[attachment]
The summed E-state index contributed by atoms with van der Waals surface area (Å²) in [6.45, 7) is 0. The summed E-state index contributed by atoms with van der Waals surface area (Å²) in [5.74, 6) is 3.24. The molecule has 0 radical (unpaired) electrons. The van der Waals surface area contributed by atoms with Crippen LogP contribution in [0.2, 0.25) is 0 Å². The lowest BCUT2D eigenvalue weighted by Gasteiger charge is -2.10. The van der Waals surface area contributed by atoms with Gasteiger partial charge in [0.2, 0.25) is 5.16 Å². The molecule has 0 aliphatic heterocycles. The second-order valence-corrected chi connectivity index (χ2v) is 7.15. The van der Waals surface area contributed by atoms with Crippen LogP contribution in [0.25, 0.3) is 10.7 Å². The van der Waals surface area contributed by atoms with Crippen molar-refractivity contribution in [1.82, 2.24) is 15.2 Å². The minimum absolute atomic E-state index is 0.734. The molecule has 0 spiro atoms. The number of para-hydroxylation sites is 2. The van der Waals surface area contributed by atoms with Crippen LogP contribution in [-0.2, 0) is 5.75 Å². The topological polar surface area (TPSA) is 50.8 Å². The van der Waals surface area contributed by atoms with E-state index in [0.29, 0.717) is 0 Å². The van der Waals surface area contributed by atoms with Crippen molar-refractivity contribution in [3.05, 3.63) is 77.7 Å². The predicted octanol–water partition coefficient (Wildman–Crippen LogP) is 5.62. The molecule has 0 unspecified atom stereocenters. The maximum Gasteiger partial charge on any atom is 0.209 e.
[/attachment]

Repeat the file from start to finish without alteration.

The summed E-state index contributed by atoms with van der Waals surface area (Å²) in [6.45, 7) is 0. The summed E-state index contributed by atoms with van der Waals surface area (Å²) in [5.74, 6) is 3.24. The molecule has 0 radical (unpaired) electrons. The van der Waals surface area contributed by atoms with Crippen LogP contribution in [0.2, 0.25) is 0 Å². The lowest BCUT2D eigenvalue weighted by Gasteiger charge is -2.10. The van der Waals surface area contributed by atoms with Gasteiger partial charge in [0.2, 0.25) is 5.16 Å². The molecule has 0 aliphatic heterocycles. The second-order valence-corrected chi connectivity index (χ2v) is 7.15. The van der Waals surface area contributed by atoms with Crippen LogP contribution in [0.25, 0.3) is 10.7 Å². The van der Waals surface area contributed by atoms with Crippen molar-refractivity contribution in [1.82, 2.24) is 15.2 Å². The minimum absolute atomic E-state index is 0.734. The molecule has 0 spiro atoms. The number of para-hydroxylation sites is 2. The van der Waals surface area contributed by atoms with Crippen LogP contribution in [-0.2, 0) is 5.75 Å². The topological polar surface area (TPSA) is 50.8 Å². The van der Waals surface area contributed by atoms with E-state index in [0.29, 0.717) is 0 Å². The van der Waals surface area contributed by atoms with Crippen molar-refractivity contribution in [3.05, 3.63) is 77.7 Å². The predicted octanol–water partition coefficient (Wildman–Crippen LogP) is 5.62. The molecule has 0 unspecified atom stereocenters. The maximum Gasteiger partial charge on any atom is 0.209 e.